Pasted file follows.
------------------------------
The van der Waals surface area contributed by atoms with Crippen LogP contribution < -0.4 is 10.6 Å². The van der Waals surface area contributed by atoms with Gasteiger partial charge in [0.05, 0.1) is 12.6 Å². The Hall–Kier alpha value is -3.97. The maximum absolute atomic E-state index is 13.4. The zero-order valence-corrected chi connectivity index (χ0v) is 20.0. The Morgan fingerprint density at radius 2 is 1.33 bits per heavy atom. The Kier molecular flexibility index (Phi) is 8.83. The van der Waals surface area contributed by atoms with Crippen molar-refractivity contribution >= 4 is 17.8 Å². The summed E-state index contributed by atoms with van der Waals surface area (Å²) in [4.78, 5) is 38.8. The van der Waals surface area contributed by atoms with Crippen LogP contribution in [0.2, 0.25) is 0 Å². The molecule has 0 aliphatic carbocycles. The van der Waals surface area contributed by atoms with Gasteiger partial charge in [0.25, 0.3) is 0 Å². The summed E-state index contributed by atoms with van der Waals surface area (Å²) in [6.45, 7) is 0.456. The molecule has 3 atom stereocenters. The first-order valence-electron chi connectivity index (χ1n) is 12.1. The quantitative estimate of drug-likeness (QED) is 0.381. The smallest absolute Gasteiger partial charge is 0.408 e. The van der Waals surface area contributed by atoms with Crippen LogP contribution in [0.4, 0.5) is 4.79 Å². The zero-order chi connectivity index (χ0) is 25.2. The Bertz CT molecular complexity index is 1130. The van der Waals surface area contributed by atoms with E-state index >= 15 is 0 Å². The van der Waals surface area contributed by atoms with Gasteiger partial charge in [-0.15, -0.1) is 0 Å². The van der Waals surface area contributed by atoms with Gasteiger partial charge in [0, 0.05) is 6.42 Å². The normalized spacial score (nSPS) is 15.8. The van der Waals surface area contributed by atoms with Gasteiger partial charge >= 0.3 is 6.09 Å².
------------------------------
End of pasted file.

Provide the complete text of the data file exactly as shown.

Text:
The van der Waals surface area contributed by atoms with Crippen LogP contribution < -0.4 is 10.6 Å². The van der Waals surface area contributed by atoms with Gasteiger partial charge in [0.05, 0.1) is 12.6 Å². The Hall–Kier alpha value is -3.97. The maximum absolute atomic E-state index is 13.4. The zero-order valence-corrected chi connectivity index (χ0v) is 20.0. The Morgan fingerprint density at radius 2 is 1.33 bits per heavy atom. The Kier molecular flexibility index (Phi) is 8.83. The van der Waals surface area contributed by atoms with Crippen molar-refractivity contribution >= 4 is 17.8 Å². The summed E-state index contributed by atoms with van der Waals surface area (Å²) in [4.78, 5) is 38.8. The van der Waals surface area contributed by atoms with Crippen LogP contribution in [0.2, 0.25) is 0 Å². The molecule has 0 aliphatic carbocycles. The van der Waals surface area contributed by atoms with Gasteiger partial charge in [0.25, 0.3) is 0 Å². The summed E-state index contributed by atoms with van der Waals surface area (Å²) in [6.45, 7) is 0.456. The molecule has 3 atom stereocenters. The first-order valence-electron chi connectivity index (χ1n) is 12.1. The quantitative estimate of drug-likeness (QED) is 0.381. The smallest absolute Gasteiger partial charge is 0.408 e. The van der Waals surface area contributed by atoms with Crippen LogP contribution in [0.4, 0.5) is 4.79 Å². The zero-order chi connectivity index (χ0) is 25.2. The Bertz CT molecular complexity index is 1130. The van der Waals surface area contributed by atoms with E-state index >= 15 is 0 Å². The van der Waals surface area contributed by atoms with Gasteiger partial charge in [-0.15, -0.1) is 0 Å². The van der Waals surface area contributed by atoms with Gasteiger partial charge in [0, 0.05) is 6.42 Å². The normalized spacial score (nSPS) is 15.8. The van der Waals surface area contributed by atoms with Gasteiger partial charge >= 0.3 is 6.09 Å².